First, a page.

Neither the sculptors nor their customers seem to have been very particular about their figures at this late date. There are examples in which quite ordinary female folded-arm figurines seem to have been perfunctorily transformed into males by the simple addition of a hastily incised penis and, more noticeably, an incised or merely scratched diagonal line on the chest and back to indicate the baldric. Apparently, it did not matter that the baldric was added as an afterthought and cuts across the arms.1
That scholar, Pat Getz-Gentle, an authority on Cycladic art, is mostly describing this figurine, which does match her description. But other male figurines with breasts, like the Met figurine above, don’t seem to have had their “transformation” done in a hasty or perfunctory manner. And Getz-Gentle says a few pages later:
The sheer labor involved in the production of any but the simplest small figurines must have precluded a haphazard or spontaneous approach.
And yet after all that work, they’d just slap a penis or a baldric on a figurine and call it a dude? Perhaps.
One grad school professor of mine once jokingly called some interpretations of ancient art Urdummheit, “ancient stupidity.” The ancients were so simplistic, the modern scholar says, that if it had a penis, it was clearly male, and you didn’t have to tone down the prominent ta-tas it was carrying around.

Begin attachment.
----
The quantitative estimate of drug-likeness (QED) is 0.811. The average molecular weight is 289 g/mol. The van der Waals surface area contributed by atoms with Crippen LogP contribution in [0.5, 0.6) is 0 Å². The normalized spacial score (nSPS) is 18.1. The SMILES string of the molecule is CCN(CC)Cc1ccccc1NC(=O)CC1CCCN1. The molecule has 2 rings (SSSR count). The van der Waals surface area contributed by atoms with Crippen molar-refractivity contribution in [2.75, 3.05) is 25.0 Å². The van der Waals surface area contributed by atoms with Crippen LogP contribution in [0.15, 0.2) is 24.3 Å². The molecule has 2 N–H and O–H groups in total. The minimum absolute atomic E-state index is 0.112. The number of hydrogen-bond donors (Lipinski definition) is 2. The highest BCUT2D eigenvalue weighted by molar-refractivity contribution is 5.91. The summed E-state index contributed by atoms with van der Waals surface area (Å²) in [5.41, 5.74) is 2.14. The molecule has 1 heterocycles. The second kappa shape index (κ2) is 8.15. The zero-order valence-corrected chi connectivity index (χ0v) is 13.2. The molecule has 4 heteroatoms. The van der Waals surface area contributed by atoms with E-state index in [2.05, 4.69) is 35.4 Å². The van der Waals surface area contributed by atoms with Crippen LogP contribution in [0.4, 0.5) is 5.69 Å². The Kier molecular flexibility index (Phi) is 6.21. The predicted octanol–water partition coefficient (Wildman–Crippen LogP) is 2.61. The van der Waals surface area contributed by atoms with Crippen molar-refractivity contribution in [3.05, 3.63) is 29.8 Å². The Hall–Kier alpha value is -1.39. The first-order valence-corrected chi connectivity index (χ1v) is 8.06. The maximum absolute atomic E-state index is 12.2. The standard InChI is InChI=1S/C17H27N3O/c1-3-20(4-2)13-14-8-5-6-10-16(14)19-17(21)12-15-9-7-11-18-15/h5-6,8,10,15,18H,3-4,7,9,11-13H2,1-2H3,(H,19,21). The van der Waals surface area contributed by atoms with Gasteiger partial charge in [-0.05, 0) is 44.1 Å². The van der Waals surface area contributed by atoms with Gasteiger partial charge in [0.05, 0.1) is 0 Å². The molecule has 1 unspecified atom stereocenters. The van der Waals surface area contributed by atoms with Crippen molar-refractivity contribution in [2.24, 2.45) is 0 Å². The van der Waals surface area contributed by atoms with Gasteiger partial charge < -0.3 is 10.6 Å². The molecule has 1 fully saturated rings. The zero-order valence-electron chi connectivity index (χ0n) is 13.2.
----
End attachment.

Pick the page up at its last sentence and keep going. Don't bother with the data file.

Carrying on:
This argument—that a figurine is 100% male even if it has quite female-like breasts—is complicated by several figurines attributed to the Doumas Sculptor, which show a person with breasts, a slightly swollen belly that is marked with horizontal lines (usually attributed to childbirth), and unmistakably male genitals. The image below (from a 2001 study by Getz-Gentle) shows one of those, next to a female figurine attributed to the same sculptor, which has a similar swollen belly (though without the horizontal lines).2